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The Imperial Congress
An impetuous and sometimes corrupt Congress has often hamstrung the efforts of the president since the earliest days of the Republic
Fall 2010 | Volume 60, Issue 3
But Wilson’s mastery deserted him in his second term, which was dominated by his decision to intervene in the war devastating Europe. Whether his role as commander in chief gave him delusions of grandeur, or the hardening arteries that ultimately felled him were to blame, he bungled the 1918 midterm elections, which returned Republican majorities to both houses of Congress. His attempt to play the autocrat when he submitted the Treaty of Versailles to the Senate backfired even more disastrously, and Congress laid him low in their historic clash over the League of Nations.
Wilson’s successor in a larger-than-life-size presidency was Franklin D. Roosevelt, who seized command of Congress and the nation from the moment he took office in the Depression-wracked America of 1933. He had obviously absorbed the examples of Wilson and his fifth cousin Theodore. In an interview with the New York Times on November 13, 1932, a week after his election, FDR said: “The presidency is not merely an administrative office. That is the least of it. . . . It is preeminently a place of moral leadership. . . . Without leadership alert and sensitive to change, we are all bogged up or lose our way.”
Along with moral leadership and a tidal wave of legislative proposals, Roosevelt added a new ingredient to the president’s relationship with Congress—a merciless use of the veto. He rejected 631 measures—more, if we discount Grover Cleveland’s vetoes of minor private bills than all 30 of his predecessors combined. Presidential leadership, as Roosevelt practiced it, was by no means synonymous with harmony. It was more often accompanied by the sound of gnashing congressional teeth.
During World War II, Roosevelt expanded the powers of the presidency to global proportions, creating dozens of federal agencies and spending billions of dollars with blank checks supplied by a passive Congress. As the war wound down, there were ominous signs that many senators and representatives in both parties were unhappy with the endless stream of diktats from the White House. If FDR had lived longer, he would have faced a Congress as surly and hungry for power as the ones Andrew Johnson and Wilson had confronted.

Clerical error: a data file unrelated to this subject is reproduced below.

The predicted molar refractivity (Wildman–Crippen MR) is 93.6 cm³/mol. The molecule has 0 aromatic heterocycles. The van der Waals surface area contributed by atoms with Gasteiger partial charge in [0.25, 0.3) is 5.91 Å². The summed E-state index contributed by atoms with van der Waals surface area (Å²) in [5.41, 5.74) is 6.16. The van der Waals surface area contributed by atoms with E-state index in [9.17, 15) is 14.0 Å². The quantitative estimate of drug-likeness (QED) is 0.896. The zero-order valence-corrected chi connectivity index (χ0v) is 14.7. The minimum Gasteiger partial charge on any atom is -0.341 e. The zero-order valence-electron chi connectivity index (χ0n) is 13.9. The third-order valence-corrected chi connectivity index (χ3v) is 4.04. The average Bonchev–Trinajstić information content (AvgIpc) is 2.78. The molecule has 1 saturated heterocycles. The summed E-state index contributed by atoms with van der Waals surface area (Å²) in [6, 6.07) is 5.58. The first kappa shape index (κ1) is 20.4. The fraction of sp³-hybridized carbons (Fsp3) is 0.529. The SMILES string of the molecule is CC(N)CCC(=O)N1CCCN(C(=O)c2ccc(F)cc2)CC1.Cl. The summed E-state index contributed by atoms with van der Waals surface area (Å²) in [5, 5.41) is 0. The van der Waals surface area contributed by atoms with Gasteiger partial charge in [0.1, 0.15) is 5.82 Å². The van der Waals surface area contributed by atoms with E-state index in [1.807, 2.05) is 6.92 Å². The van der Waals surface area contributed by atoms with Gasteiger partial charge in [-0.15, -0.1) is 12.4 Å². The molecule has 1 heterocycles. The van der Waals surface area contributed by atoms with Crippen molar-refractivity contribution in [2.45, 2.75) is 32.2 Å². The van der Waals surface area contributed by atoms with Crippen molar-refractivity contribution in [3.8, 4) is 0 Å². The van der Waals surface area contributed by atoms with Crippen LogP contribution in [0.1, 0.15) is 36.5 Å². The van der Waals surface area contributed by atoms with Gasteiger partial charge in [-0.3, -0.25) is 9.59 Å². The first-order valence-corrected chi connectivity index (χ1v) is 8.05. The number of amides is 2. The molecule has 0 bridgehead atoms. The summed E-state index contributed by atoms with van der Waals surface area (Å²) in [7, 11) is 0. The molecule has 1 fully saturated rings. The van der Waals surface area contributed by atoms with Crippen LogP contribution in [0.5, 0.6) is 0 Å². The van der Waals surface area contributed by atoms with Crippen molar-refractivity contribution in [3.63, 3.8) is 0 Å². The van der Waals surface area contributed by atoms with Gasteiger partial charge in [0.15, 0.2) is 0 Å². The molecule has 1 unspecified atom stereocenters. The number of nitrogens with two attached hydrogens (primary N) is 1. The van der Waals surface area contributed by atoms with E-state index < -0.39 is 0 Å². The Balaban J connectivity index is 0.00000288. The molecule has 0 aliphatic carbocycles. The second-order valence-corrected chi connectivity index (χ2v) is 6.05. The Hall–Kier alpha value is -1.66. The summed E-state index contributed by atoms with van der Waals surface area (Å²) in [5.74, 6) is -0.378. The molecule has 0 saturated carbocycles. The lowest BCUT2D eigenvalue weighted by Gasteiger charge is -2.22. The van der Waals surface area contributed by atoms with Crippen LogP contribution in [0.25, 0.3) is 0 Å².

The lawmakers lost no time in trying to intimidate Roosevelt’s successor, Harry S Truman, by ignoring virtually all his legislative proposals. When the Republicans won control of both houses in 1946, Sen. William Fulbright suggested that Truman should appoint a Republican as secretary of state and resign. With no vice president, this putative leader of the opposition would become president.
This fantasy of congressional supremacy was aborted by a snort of contempt from Truman—and by a new historical phenomenon: the Cold War. The confrontation with communism institutionalized the president’s role as a world leader towering above Congress. Over the next two decades, the executive branch grew exponentially: the CIA became a private presidential army with a secret, seemingly unlimited budget; the Defense Department sent millions of soldiers, sailors, and fliers to Europe and Asia; fought the Korean War; and made secret commitments to nations around the world with little more than a ceremonial bow toward Congress. The National Security Council swelled into a second State Department inside the White House.
Between 1926 and 1959 the executive department budget ballooned from $10 million to $38 billion, with 95 percent of the expansion coming after 1932. By the late 1950s it was 800 times larger than Congress’s budget. As recently as 1964, Congress was considered an almost superfluous branch of the American government.
Under Presidents Lyndon Johnson and Richard Nixon, presidential power reached a new zenith. While waging war in Vietnam, Johnson was the first chief executive who chose not to spend huge amounts of money voted by Congress for pet projects such as federal highway and housing programs—in 1967 a staggering $10.6 billion, or 6.7 percent of the federal budget.
This policy of “impoundment” was continued by Nixon with even more ruthless regularity. By 1973 he had impounded funds for more than 100 federal programs, arguing that it fell within his constitutional power as the guardian of the nation’s fiscal stability.
Nixon’s overwhelming electoral victory in 1972 over Sen. George McGovern, a leading congressional opponent of the war in Vietnam, seemed to rocket his presidency into the very empyrean of political power—until a seemingly insignificant burglary and the White House’s fumbling attempt to cover it up precipitated the earthquake of Watergate.
Once more, Congress laid the presidency low, and a second era of congressional government began. After abandoning South Vietnam, the lawmakers quickly asserted jurisdiction over the CIA; then they put the president on a 60-day leash should he send troops into combat without its approval with passage of the War Powers Act. In the Congressional Budget and Impoundment Control Act of 1974 they arrogated the power to decide how much to spend, and spend again.
In 1976, when the voters sent a Democrat to the White House, the Democratic chairman of the House International Affairs Committee, Clement Zablocki, announced: “We are not going to roll over and play dead just because Jimmy Carter is president.” Before his first year in office was over, Carter was complaining vehemently about congressional interference and usurpation.